Botanical Features

General

In Australia, C. cunninghamiana is the largest species of the Casuarinaceae, reaching 20-35 m tall and with a stem diameter up to 1.5 m. As subsp. cunninghamiana, this riverine species forms a handsome tree of tall stature with pendulous, grey-green, needle-like foliage. It attains its best development in southeastern Australia. Subsp. miodon from the Northern Territory and northwestern Queensland (Australia) rarely exceeds 12 m tall and has a straggly appearance. C. cunninghamiana has finely fissured and scaly, grey-brown bark. A contemporary description of the species as comprising two subspecies is provided by Wilson and Johnson (1989). General descriptions with illustrations are provided by Boland et al. (1984), and Doran and Turnbull (1997).

Foliage

Vegetative growth in casuarinas consists of both permanent branchlets of indeterminate length that eventually form the main stem and branches of the tree, and also deciduous (non-permanent) branchlets of determinate length which fall as entire units (e.g. after 1-2 years of growth in C. cunninghamiana) (Boland et al., 1984; 1996). The needle-like deciduous branchlets are composed of jointed articles, each with a series of photosynthetic ridges known as phyllichnia. The stomata are found in the grooves between each ridge. Each ridge terminates in a small triangular tooth which is the tip of a reduced leaf. Collectively these form a whorl of leaf tips at the apex of each article. The soft, grey-green, deciduous branchlets of C. cunninghamiana are drooping in vigorous specimens and erect in depauperate specimens. Their phyllichnia have a central rib and are prominently angular in subsp. cunninghamiana, but tending towards flat in subsp. miodon. Articles are 4-9 mm long, 0.4-0.7 mm diameter and mostly glabrous. In this species the leaf-teeth on new shoots are erect. They are 0.3-0.5 mm long, marcescent, yellow at base, darker brown toward apex, and in whorls of 8-10 in subsp. cunninghamiana; and not marcescent, uniformly yellow and in whorls of 6-7 in subsp. miodon.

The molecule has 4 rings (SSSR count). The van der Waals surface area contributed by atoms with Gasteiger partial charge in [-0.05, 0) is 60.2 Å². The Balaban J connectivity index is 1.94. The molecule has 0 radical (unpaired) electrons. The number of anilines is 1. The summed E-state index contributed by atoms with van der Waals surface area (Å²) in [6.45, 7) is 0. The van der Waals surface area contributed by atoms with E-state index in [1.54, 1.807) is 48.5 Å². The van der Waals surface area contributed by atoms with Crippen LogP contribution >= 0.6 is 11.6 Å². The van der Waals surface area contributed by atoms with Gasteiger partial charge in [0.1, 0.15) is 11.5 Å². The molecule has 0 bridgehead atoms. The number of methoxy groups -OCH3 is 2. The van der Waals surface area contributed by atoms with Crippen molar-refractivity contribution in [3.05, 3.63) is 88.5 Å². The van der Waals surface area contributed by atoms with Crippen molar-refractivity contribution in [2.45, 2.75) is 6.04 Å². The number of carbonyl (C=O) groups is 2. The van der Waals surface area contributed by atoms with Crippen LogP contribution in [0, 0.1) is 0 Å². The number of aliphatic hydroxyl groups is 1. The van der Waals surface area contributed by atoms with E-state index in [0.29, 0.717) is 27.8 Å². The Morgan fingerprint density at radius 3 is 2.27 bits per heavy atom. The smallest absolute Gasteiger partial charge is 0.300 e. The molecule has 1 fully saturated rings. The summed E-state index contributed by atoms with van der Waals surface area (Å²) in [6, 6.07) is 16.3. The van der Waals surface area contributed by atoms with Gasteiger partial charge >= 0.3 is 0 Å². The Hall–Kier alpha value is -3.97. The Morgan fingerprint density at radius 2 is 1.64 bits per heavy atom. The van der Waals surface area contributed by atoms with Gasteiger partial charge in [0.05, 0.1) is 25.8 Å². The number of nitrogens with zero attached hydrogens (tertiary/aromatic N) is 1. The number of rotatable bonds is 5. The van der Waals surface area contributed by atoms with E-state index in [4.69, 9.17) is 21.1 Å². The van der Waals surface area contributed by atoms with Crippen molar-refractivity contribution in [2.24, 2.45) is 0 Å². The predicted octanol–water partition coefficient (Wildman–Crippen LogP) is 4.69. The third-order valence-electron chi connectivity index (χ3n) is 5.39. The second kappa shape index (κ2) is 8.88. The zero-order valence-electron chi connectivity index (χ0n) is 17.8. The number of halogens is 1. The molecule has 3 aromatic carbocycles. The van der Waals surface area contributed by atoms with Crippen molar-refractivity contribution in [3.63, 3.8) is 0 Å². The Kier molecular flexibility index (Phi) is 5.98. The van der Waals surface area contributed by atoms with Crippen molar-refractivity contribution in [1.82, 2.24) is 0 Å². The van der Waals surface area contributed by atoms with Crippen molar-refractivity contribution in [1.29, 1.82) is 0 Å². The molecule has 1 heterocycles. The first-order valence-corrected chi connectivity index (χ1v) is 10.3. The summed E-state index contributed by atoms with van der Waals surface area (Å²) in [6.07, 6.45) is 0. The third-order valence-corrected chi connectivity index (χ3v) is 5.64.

Inflorescences, flowers and fruits

The species is mostly dioecious with individuals bearing unisex flowers in an approximate 1:1 mix of both sexes, but monoecious individuals exist (Boland et al., 1996). Male flowers are borne in spikes, 0.4-4 cm long, at the tips of the annual flush of new deciduous branchlets and are arranged in whorls with 11-13 whorls/cm of spike. Anthers are 0.4-0.7 mm long. Fruiting cones (correctly called infructescences) arise from the leaf axils on the permanent branchlets. They are small, oval and reddish, and comprise about 50-60 flowers. The cones are small, sparsely pubescent, subglobose, about 7-14 mm long and 4-6 mm diameter, bracteoles broadly acute to acute and on a peduncle 2-9 mm long. The individual fruit is a small, pale greyish, winged single-seeded samara 3-4 mm long, supported by two bracteoles and one bract.

Phenology